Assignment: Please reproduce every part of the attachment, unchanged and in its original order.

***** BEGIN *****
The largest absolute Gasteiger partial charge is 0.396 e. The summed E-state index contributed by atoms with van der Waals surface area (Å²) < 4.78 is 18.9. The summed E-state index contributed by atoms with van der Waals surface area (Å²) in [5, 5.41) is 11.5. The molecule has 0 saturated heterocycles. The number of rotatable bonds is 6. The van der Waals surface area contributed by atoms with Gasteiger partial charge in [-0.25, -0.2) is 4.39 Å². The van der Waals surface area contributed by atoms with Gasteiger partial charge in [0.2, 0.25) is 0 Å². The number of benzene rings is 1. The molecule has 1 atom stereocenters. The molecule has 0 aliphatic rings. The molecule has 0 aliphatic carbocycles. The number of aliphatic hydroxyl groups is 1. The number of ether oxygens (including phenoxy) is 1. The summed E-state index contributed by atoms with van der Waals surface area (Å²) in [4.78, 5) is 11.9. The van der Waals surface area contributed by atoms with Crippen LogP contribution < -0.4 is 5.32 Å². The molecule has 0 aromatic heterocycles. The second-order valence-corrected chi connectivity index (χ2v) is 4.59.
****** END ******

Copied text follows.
The largest absolute Gasteiger partial charge is 0.396 e. The summed E-state index contributed by atoms with van der Waals surface area (Å²) < 4.78 is 18.9. The summed E-state index contributed by atoms with van der Waals surface area (Å²) in [5, 5.41) is 11.5. The molecule has 0 saturated heterocycles. The number of rotatable bonds is 6. The van der Waals surface area contributed by atoms with Gasteiger partial charge in [-0.25, -0.2) is 4.39 Å². The van der Waals surface area contributed by atoms with Gasteiger partial charge in [0.2, 0.25) is 0 Å². The number of benzene rings is 1. The molecule has 1 atom stereocenters. The molecule has 0 aliphatic rings. The molecule has 0 aliphatic carbocycles. The number of aliphatic hydroxyl groups is 1. The number of ether oxygens (including phenoxy) is 1. The summed E-state index contributed by atoms with van der Waals surface area (Å²) in [4.78, 5) is 11.9. The van der Waals surface area contributed by atoms with Crippen LogP contribution < -0.4 is 5.32 Å². The molecule has 0 aromatic heterocycles. The second-order valence-corrected chi connectivity index (χ2v) is 4.59.